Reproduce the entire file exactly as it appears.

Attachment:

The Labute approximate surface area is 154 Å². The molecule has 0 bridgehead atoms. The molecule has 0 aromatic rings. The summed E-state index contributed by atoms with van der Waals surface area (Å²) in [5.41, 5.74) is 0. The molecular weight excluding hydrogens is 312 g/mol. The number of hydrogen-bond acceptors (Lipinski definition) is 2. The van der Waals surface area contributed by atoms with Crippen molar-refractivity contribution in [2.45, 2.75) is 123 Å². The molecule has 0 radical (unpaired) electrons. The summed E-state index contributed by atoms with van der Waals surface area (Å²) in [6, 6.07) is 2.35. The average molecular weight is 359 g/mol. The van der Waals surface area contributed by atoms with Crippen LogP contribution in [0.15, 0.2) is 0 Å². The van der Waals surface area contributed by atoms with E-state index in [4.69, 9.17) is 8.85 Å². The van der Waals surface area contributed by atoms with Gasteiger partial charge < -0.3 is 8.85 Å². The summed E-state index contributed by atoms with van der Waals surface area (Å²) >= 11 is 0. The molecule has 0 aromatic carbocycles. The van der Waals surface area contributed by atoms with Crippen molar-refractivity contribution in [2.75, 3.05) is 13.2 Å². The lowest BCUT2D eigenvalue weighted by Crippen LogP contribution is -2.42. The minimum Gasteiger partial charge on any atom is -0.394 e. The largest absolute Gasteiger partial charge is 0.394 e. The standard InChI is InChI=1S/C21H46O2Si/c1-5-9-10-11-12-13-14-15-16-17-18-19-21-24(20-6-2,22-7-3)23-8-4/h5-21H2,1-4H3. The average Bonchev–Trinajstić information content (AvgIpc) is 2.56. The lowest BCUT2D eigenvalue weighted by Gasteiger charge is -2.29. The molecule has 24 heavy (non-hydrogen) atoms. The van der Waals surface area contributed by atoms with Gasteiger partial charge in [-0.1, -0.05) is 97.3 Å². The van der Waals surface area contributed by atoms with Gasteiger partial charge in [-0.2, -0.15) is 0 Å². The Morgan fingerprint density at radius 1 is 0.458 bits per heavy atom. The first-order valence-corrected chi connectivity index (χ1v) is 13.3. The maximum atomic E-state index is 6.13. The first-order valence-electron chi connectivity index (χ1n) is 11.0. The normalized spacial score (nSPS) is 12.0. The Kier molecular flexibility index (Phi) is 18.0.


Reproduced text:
The Labute approximate surface area is 154 Å². The molecule has 0 bridgehead atoms. The molecule has 0 aromatic rings. The summed E-state index contributed by atoms with van der Waals surface area (Å²) in [5.41, 5.74) is 0. The molecular weight excluding hydrogens is 312 g/mol. The number of hydrogen-bond acceptors (Lipinski definition) is 2. The van der Waals surface area contributed by atoms with Crippen molar-refractivity contribution in [2.45, 2.75) is 123 Å². The molecule has 0 radical (unpaired) electrons. The summed E-state index contributed by atoms with van der Waals surface area (Å²) in [6, 6.07) is 2.35. The average molecular weight is 359 g/mol. The van der Waals surface area contributed by atoms with Crippen LogP contribution in [0.15, 0.2) is 0 Å². The van der Waals surface area contributed by atoms with E-state index in [4.69, 9.17) is 8.85 Å². The van der Waals surface area contributed by atoms with Gasteiger partial charge < -0.3 is 8.85 Å². The summed E-state index contributed by atoms with van der Waals surface area (Å²) >= 11 is 0. The molecule has 0 aromatic carbocycles. The van der Waals surface area contributed by atoms with Crippen molar-refractivity contribution in [2.75, 3.05) is 13.2 Å². The lowest BCUT2D eigenvalue weighted by Crippen LogP contribution is -2.42. The minimum Gasteiger partial charge on any atom is -0.394 e. The largest absolute Gasteiger partial charge is 0.394 e. The standard InChI is InChI=1S/C21H46O2Si/c1-5-9-10-11-12-13-14-15-16-17-18-19-21-24(20-6-2,22-7-3)23-8-4/h5-21H2,1-4H3. The average Bonchev–Trinajstić information content (AvgIpc) is 2.56. The lowest BCUT2D eigenvalue weighted by Gasteiger charge is -2.29. The molecule has 24 heavy (non-hydrogen) atoms. The van der Waals surface area contributed by atoms with Gasteiger partial charge in [-0.1, -0.05) is 97.3 Å². The van der Waals surface area contributed by atoms with Gasteiger partial charge in [-0.2, -0.15) is 0 Å². The Morgan fingerprint density at radius 1 is 0.458 bits per heavy atom. The first-order valence-corrected chi connectivity index (χ1v) is 13.3. The maximum atomic E-state index is 6.13. The first-order valence-electron chi connectivity index (χ1n) is 11.0. The normalized spacial score (nSPS) is 12.0. The Kier molecular flexibility index (Phi) is 18.0.